Kavakos provides a season highlight with Shostakovich

Fri Mar 09, 2018 at 2:17 pm

By Lawrence A. Johnson

Leonidas Kavakos performed Shostakovich's Violin Concerto No. 1 with the Chicago Symphony Orchestra Thursady night. Photo; Marco Borggreve
Leonidas Kavakos performed Shostakovich’s Violin Concerto No. 1 with the Chicago Symphony Orchestra Thursday night. Photo; Marco Borggreve

What is the greatest violin concerto of the 20th century?  The Barber concerto is likely the most beautiful, the Sibelius the most atmospheric, the Prokofiev Second the most flashy (and the most played).

But Dmitri Shostakovich’s Violin Concerto No. 1 has the strongest claim on being the finest work in the genre of the last century. The concerto’s greatness stems in part from its artful blending of showy virtuosity within a formal structure that also explores profound depths of expression. The music moves from bleak desolation into a sense of arduous conflict (in the extended solo cadenza) and ultimately a burst of energy in a finale that is arguably the most thrilling concerto closer of all.

Shostakovich’s concerto possesses a depth and varied richness of expression that transcend the obligatory Talmudic decoding for crypto anti-Soviet subversiveness. The First Violin Concerto is a grander, deeper work than that, more broadly seeming to reflect midcentury angst and dislocation, with the center not holding.

Fresh from his tour of Brahms trios with Yo-Yo Ma and Emanuel Ax, Leonidas Kavakos was the soloist in the Shostakovich First Violin Concerto Thursday night with Emmanuel Krivine conducting the Chicago Symphony Orchestra. And in his remarkable performance of this fascinating work, the Greek violinist served up a highlight of the current season.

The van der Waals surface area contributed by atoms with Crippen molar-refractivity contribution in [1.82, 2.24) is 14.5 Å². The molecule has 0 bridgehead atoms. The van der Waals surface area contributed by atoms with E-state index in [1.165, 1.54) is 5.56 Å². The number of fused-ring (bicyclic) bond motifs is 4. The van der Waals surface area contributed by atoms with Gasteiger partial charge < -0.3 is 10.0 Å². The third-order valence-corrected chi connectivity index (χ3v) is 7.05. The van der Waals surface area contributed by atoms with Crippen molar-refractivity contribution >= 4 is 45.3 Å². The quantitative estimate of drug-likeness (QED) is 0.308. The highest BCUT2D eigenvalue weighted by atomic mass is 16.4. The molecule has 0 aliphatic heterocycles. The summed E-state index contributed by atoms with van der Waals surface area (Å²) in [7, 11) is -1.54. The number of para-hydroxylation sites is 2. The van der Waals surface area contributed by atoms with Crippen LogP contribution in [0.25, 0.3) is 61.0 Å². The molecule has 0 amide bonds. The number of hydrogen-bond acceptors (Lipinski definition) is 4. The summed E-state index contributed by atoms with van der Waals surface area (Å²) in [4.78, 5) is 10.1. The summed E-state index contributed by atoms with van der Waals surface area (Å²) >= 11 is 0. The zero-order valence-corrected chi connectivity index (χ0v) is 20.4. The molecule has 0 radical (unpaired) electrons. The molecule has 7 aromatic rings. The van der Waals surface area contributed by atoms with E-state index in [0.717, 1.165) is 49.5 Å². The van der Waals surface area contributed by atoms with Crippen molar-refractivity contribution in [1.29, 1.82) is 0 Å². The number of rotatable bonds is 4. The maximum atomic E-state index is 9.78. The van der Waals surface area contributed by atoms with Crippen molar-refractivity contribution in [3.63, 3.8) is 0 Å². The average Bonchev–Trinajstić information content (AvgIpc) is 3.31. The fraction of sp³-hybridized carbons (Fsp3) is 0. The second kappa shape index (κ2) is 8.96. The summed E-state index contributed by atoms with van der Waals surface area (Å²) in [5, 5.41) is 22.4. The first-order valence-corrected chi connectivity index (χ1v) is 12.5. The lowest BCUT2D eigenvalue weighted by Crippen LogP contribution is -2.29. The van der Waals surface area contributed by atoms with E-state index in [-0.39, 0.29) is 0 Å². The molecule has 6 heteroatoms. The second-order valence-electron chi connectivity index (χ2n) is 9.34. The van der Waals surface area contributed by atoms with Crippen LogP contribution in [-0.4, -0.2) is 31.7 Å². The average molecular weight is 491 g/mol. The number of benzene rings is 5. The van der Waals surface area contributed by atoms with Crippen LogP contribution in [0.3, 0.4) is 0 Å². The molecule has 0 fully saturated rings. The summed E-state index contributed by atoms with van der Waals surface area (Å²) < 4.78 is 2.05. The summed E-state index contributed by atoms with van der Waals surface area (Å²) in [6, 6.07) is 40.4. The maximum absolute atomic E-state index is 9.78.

This music is clearly in Kavakos’s wheelhouse and he was fully in the zone from the first notes. In the opening Nocturne, the soloist conveyed the sense of an individual in a desolate landscape, playing with a spare tone, wide dynamic range and searching expression. In the ensuing Scherzo, he put across the restless sardonic energy with articulation and rhythms spot-on in this tricky music.

The heart of the concerto is the Passacaglia, which brought the only minor cavil of the performance. Here Kavakos’s playing felt too ardent and boldly projected from the start, missing the sense of the solo line rising out of the depths to greater emotional intensity.

Still, there was no doubting the passion of Kavakos’s playing, and the ensuing cadenza was wholly compelling. The violinist played it with nuanced feeling, as a hushed, interior meditation, almost giving the impression of the audience eavesdropping on a private conversation. As the cadenza ascends with gradually increasing complexity and acceleration, Kavakos conveyed the sense of wrenching the music with physical effort out of the gloom, striving upwards as the solo violin line builds to a defiant statement of the  composer’s musical motto (DSCH).

Kavakos possesses a technique as complete as anyone in the business, and the closing Burlesque was a whirlwind, edge-of-the-seat  experience, with soloist, Krivine and the orchestra ramping up the speed and tempo until the exhilarating coda.